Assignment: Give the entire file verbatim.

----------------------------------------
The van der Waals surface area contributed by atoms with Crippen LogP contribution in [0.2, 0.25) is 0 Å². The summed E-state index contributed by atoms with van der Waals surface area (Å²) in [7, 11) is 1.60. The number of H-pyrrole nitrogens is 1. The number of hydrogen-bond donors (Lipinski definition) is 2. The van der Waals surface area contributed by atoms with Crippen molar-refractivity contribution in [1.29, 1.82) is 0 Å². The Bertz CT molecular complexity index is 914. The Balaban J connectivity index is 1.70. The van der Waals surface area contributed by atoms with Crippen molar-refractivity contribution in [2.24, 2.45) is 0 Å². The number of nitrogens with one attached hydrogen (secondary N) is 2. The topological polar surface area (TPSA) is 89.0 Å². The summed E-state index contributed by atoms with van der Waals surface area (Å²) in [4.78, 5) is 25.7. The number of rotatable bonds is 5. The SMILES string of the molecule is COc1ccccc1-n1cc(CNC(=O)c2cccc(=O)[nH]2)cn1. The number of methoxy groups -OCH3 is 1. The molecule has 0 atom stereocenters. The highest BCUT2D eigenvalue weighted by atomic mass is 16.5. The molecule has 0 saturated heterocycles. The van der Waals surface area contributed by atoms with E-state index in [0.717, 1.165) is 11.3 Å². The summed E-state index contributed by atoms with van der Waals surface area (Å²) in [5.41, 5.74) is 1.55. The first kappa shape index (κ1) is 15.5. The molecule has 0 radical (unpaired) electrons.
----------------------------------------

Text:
The van der Waals surface area contributed by atoms with Crippen LogP contribution in [0.2, 0.25) is 0 Å². The summed E-state index contributed by atoms with van der Waals surface area (Å²) in [7, 11) is 1.60. The number of H-pyrrole nitrogens is 1. The number of hydrogen-bond donors (Lipinski definition) is 2. The van der Waals surface area contributed by atoms with Crippen molar-refractivity contribution in [1.29, 1.82) is 0 Å². The Bertz CT molecular complexity index is 914. The Balaban J connectivity index is 1.70. The van der Waals surface area contributed by atoms with Crippen molar-refractivity contribution in [2.24, 2.45) is 0 Å². The number of nitrogens with one attached hydrogen (secondary N) is 2. The topological polar surface area (TPSA) is 89.0 Å². The summed E-state index contributed by atoms with van der Waals surface area (Å²) in [4.78, 5) is 25.7. The number of rotatable bonds is 5. The SMILES string of the molecule is COc1ccccc1-n1cc(CNC(=O)c2cccc(=O)[nH]2)cn1. The number of methoxy groups -OCH3 is 1. The molecule has 0 atom stereocenters. The highest BCUT2D eigenvalue weighted by atomic mass is 16.5. The molecule has 0 saturated heterocycles. The van der Waals surface area contributed by atoms with E-state index in [0.717, 1.165) is 11.3 Å². The summed E-state index contributed by atoms with van der Waals surface area (Å²) in [5.41, 5.74) is 1.55. The first kappa shape index (κ1) is 15.5. The molecule has 0 radical (unpaired) electrons.